MA: We talk to five entrepreneurs a day, that’s what we average at our shop. Most of the time when they give their presentation they start talking about feature, feature, feature – we do this, we do this, we do this.
Invariably I stop them and say “Talk to me from the voice of your customer.” Don’t talk to me about what you do, talk to me about what your customer needs. What is really important to your customer and why is it so urgent of a problem that they’d be willing to take a gamble on a startup? And talk to me from the language of the company you are trying to sell to. I’ll be very concrete and give you an example.
For a while I was the interim CMO at Redbox and we cared about three things. We cared about a lot about new customer acquisition of course, but the three metrics that drove our business were frequency, basket size, and nights out. Frequency – can I get somebody to come to the box one more time? Basket size – can I get them to rent two movies instead of one. Nights out – can I get them to hold it for two nights instead of one?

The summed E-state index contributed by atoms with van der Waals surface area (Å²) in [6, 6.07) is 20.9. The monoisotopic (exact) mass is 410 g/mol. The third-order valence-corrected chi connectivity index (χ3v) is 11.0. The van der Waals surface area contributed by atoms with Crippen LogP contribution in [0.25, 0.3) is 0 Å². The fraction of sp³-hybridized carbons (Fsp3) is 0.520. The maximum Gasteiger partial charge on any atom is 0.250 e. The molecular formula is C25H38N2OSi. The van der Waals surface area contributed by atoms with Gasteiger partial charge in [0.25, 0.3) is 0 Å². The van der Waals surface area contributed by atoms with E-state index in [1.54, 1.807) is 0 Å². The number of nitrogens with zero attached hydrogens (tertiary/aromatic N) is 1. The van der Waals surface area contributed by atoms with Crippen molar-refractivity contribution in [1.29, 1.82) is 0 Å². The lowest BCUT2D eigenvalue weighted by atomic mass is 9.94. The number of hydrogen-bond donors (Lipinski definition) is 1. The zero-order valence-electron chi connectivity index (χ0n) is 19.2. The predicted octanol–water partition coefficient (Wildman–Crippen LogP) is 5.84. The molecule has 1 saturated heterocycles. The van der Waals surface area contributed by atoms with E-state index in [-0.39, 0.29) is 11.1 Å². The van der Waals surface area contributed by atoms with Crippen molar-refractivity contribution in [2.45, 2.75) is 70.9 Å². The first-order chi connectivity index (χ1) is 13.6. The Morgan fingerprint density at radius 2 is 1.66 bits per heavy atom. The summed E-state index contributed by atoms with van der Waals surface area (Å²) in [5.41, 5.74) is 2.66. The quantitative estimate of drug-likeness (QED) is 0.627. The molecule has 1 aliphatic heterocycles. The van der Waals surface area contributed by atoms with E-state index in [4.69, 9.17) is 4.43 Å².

When you’re dealing with the volume of Redbox, small changes drive millions of dollars to the bottom line. If you talked to me when I was the CMO of Redbox and you didn’t address those three things, I was polite but I didn’t buy. So you have to understand the language of your customer. It’s not your language it’s their language that matters if you want to make the sale.
The second thing is most entrepreneurs don’t understand distribution. Every company is different and distribution means something different for every company but one of the questions I always ask is who’s your target customer specifically. Not the company but whom inside that company and who already has a sales force that’s calling on that particular person and have built a trusted relationship with. Can you burrow someone’s brand? Can you barrow someone’s sales force to sell your product?